However there was concern about the lack of masks, while some people called for more widespread testing.

We were not able to include everyone's answers, but thank you to all who took the time to fill out this questionnaire.


Member comments

Log in here to leave a comment.
Become a Member to leave a comment.
For members


Where in France do you still need a face mask?

In France, masks will no longer be required on indoor transport as of Monday, May 16th. Here are rules and recommendations that are still in place:

Where in France do you still need a face mask?

Members of the public in France have been asked to wear face masks for the most part of two years, at times even outside in the street.

Since March 14th, 2022, the facial coverings have no longer been mandatory in most establishments such as shops, and as of Monday, May 16th, it will no longer be mandatory on indoor public transport. 

As of May 16th, you will therefore no longer be required to wear a mask in the following transports:

  • Buses and coaches
  • Subways and streetcars
  • RER and TER
  • TGV and interregional lines
  • Taxis

Regarding airplanes whether or not you must wear a mask is a bit more complicated.

On Wednesday, May 11th, the European Aviation Safety Agency (EASA) announced that from May 16th onward it would no longer be required to wear a mask in airports and on board aircraft in the European Union. However, Germany has stated that it does not have the intention of lifting its requirement of wearing a mask on its airlines – this would include the Lufthansa airline. Thus, it will be necessary for passengers to still very to rules each airline has in place, which could be the case when travelling to a country that still has indoor mask requirements in place.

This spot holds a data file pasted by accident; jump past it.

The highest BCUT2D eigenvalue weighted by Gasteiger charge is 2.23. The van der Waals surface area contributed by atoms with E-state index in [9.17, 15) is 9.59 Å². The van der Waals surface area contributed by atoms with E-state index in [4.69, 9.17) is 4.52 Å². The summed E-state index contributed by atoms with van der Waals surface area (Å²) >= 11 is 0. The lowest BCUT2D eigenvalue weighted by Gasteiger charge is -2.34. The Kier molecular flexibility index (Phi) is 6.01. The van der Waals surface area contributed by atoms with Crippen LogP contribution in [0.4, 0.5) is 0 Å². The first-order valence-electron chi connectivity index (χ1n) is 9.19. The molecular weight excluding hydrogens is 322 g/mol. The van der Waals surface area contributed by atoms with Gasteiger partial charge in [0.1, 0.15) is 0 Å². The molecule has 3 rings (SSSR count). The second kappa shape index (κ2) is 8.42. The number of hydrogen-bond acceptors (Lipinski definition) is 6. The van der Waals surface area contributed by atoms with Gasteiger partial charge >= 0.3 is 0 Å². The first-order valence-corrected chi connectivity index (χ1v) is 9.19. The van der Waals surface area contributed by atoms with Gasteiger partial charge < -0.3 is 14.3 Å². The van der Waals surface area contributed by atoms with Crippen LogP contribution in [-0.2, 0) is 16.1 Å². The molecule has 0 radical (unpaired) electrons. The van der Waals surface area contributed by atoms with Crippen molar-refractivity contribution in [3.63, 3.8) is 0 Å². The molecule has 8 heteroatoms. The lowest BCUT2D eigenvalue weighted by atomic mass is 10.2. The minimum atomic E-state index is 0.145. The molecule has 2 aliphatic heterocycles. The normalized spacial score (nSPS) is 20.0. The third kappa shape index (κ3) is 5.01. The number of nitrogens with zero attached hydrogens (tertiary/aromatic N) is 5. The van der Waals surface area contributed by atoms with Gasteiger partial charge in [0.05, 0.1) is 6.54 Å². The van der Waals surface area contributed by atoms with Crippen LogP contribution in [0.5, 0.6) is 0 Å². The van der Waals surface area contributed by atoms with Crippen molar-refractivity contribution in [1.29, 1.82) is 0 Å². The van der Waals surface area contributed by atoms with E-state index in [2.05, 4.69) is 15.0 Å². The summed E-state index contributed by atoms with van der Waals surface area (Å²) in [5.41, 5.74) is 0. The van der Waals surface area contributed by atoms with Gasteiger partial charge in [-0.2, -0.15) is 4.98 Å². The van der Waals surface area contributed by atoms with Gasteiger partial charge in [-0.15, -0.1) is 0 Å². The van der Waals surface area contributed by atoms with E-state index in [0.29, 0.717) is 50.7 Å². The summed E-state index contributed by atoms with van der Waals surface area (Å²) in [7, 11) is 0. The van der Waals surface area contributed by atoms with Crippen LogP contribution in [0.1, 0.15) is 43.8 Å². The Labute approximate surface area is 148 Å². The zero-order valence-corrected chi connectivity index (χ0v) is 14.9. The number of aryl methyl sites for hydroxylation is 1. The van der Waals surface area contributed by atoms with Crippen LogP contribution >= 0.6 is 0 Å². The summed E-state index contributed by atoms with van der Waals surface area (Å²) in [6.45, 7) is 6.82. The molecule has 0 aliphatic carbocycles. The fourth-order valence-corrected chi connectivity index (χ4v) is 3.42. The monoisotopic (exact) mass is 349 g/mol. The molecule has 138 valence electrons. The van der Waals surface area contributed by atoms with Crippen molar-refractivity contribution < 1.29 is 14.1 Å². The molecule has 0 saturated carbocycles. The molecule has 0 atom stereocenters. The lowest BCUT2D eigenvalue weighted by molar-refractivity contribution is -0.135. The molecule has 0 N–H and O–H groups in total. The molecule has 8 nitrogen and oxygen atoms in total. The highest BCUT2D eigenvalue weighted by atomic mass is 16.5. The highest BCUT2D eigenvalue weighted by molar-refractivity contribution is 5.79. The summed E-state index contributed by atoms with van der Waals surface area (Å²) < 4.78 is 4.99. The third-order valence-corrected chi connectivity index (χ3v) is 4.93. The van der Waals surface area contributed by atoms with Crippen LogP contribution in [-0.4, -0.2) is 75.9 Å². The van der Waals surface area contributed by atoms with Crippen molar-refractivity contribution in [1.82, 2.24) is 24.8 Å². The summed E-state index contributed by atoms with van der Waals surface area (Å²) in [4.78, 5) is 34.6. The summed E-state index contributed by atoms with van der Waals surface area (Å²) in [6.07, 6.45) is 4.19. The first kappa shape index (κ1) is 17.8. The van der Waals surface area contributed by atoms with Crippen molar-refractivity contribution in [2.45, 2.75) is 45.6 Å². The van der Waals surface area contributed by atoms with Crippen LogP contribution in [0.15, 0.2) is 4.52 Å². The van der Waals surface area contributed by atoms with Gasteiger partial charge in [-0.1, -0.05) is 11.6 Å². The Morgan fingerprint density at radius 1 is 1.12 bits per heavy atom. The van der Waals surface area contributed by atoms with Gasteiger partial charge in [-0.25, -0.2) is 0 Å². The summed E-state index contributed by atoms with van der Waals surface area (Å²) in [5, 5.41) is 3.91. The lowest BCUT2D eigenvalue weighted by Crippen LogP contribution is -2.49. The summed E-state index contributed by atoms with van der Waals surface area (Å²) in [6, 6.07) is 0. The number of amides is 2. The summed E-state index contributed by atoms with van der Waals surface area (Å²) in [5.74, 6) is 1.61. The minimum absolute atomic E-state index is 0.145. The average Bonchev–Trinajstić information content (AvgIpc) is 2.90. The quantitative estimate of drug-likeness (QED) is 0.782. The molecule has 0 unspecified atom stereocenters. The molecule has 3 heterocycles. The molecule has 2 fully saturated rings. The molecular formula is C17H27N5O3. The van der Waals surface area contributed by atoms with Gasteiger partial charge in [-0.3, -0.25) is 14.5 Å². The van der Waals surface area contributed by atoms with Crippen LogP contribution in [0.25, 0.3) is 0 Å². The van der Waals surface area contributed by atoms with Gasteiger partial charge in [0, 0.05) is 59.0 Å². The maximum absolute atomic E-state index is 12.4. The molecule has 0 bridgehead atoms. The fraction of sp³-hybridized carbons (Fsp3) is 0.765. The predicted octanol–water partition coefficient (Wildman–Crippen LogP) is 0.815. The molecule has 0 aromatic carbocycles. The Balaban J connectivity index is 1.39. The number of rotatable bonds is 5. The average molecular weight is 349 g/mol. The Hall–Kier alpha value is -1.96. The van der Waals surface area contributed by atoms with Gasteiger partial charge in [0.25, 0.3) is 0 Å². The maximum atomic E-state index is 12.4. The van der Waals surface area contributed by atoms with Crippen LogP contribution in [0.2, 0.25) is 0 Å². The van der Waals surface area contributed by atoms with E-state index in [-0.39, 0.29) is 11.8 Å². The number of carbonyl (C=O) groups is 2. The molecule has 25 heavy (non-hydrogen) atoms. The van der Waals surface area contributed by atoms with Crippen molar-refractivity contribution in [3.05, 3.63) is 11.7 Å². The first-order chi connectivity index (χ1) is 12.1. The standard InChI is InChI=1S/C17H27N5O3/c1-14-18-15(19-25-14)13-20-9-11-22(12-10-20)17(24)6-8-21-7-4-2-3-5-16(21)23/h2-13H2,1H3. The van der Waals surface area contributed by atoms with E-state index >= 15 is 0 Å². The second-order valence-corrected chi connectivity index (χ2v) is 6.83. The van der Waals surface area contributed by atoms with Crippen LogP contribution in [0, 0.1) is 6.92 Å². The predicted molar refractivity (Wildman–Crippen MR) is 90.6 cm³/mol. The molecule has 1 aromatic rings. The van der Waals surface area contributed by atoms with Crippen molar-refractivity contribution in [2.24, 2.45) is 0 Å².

EASA Executive Director Patrick Ky specified that vulnerable people should continue to wear masks, and that “a passenger who is coughing and sneezing should strongly consider wearing a face mask, to reassure those seated nearby.”

Masks still obligatory in medical settings

However, it will still be mandatory for caregivers, patients and visitors in health care facilities, specifically including hospitals, pharmacies, medical laboratories, retirement homes, and establishments for the disabled. 

For people who are vulnerable either due to their age or their status as immunocompromised, wearing a mask will continue to be recommended, though not required, particularly for enclosed spaces and in large gatherings.

Masks are also still recommended for people who test positive, people who might have come in contact with Covid-19, symptomatic people and healthcare professionals.

Will masks come back?

It is possible. French Health Minister Olivier Véran does not exclude the return of mandatory mask-wearing, should the health situation require it.

What are the other Covid-19 restrictions that remain in place?

The primary restriction that has not changed is the French government’s regulation for testing positive: If you are unvaccinated and test positive, isolation is still required for 10 days, if you are vaccinated, this requirement is seven days. Isolation can be reduced from 10 to 7 days or from 7 to 5 days if a negative covid test is performed, and symptoms are no longer present.

READ MORE: EXPLAINED: What Covid restrictions remain in place in France?

The French Health Ministry still recommends following sanitary measures such as: wearing a mask in places where it is still mandatory, hand washing, regular ventilation of rooms, coughing or sneezing into your elbow, and using a single-use handkerchief (tissue).